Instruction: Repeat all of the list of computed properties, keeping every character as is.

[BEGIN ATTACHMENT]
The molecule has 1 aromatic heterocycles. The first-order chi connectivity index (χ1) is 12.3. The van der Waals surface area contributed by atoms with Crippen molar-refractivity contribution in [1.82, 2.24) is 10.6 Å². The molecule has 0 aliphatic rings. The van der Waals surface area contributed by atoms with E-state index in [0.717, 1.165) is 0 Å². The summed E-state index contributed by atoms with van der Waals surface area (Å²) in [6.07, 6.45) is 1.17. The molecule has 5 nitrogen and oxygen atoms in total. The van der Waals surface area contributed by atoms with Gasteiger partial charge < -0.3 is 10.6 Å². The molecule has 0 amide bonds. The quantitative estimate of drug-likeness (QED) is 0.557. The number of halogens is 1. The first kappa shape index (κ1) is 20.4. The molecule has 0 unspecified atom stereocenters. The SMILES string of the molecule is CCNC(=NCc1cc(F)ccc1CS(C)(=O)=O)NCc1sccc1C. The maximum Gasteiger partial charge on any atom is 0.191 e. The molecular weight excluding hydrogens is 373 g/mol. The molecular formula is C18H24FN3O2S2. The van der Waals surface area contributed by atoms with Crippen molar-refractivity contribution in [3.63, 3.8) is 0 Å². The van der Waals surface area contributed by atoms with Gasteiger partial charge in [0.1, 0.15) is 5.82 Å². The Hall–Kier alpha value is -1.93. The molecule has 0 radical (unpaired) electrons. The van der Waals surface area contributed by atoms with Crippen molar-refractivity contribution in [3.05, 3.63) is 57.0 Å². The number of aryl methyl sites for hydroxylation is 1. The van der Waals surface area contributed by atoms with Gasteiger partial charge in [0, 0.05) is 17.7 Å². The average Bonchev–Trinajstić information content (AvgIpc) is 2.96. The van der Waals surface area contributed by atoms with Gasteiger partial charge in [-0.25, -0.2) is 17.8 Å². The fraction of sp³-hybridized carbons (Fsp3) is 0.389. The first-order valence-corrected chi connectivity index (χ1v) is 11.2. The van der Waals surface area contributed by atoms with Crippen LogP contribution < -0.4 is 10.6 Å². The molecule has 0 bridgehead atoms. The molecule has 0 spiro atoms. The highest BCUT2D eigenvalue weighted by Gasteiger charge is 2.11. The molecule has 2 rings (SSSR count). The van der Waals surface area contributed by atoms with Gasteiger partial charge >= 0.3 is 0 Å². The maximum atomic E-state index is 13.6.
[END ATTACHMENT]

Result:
The molecule has 1 aromatic heterocycles. The first-order chi connectivity index (χ1) is 12.3. The van der Waals surface area contributed by atoms with Crippen molar-refractivity contribution in [1.82, 2.24) is 10.6 Å². The molecule has 0 aliphatic rings. The van der Waals surface area contributed by atoms with E-state index in [0.717, 1.165) is 0 Å². The summed E-state index contributed by atoms with van der Waals surface area (Å²) in [6.07, 6.45) is 1.17. The molecule has 5 nitrogen and oxygen atoms in total. The van der Waals surface area contributed by atoms with Gasteiger partial charge < -0.3 is 10.6 Å². The molecule has 0 amide bonds. The quantitative estimate of drug-likeness (QED) is 0.557. The number of halogens is 1. The first kappa shape index (κ1) is 20.4. The molecule has 0 unspecified atom stereocenters. The SMILES string of the molecule is CCNC(=NCc1cc(F)ccc1CS(C)(=O)=O)NCc1sccc1C. The maximum Gasteiger partial charge on any atom is 0.191 e. The molecular weight excluding hydrogens is 373 g/mol. The molecular formula is C18H24FN3O2S2. The van der Waals surface area contributed by atoms with Crippen molar-refractivity contribution in [3.63, 3.8) is 0 Å². The van der Waals surface area contributed by atoms with Gasteiger partial charge in [0.1, 0.15) is 5.82 Å². The Hall–Kier alpha value is -1.93. The molecule has 0 radical (unpaired) electrons. The van der Waals surface area contributed by atoms with Crippen molar-refractivity contribution in [3.05, 3.63) is 57.0 Å². The number of aryl methyl sites for hydroxylation is 1. The van der Waals surface area contributed by atoms with Gasteiger partial charge in [0, 0.05) is 17.7 Å². The average Bonchev–Trinajstić information content (AvgIpc) is 2.96. The van der Waals surface area contributed by atoms with Gasteiger partial charge in [-0.25, -0.2) is 17.8 Å². The fraction of sp³-hybridized carbons (Fsp3) is 0.389. The first-order valence-corrected chi connectivity index (χ1v) is 11.2. The van der Waals surface area contributed by atoms with Crippen LogP contribution < -0.4 is 10.6 Å². The molecule has 0 bridgehead atoms. The molecule has 0 spiro atoms. The highest BCUT2D eigenvalue weighted by Gasteiger charge is 2.11. The molecule has 2 rings (SSSR count). The van der Waals surface area contributed by atoms with Gasteiger partial charge >= 0.3 is 0 Å². The maximum atomic E-state index is 13.6.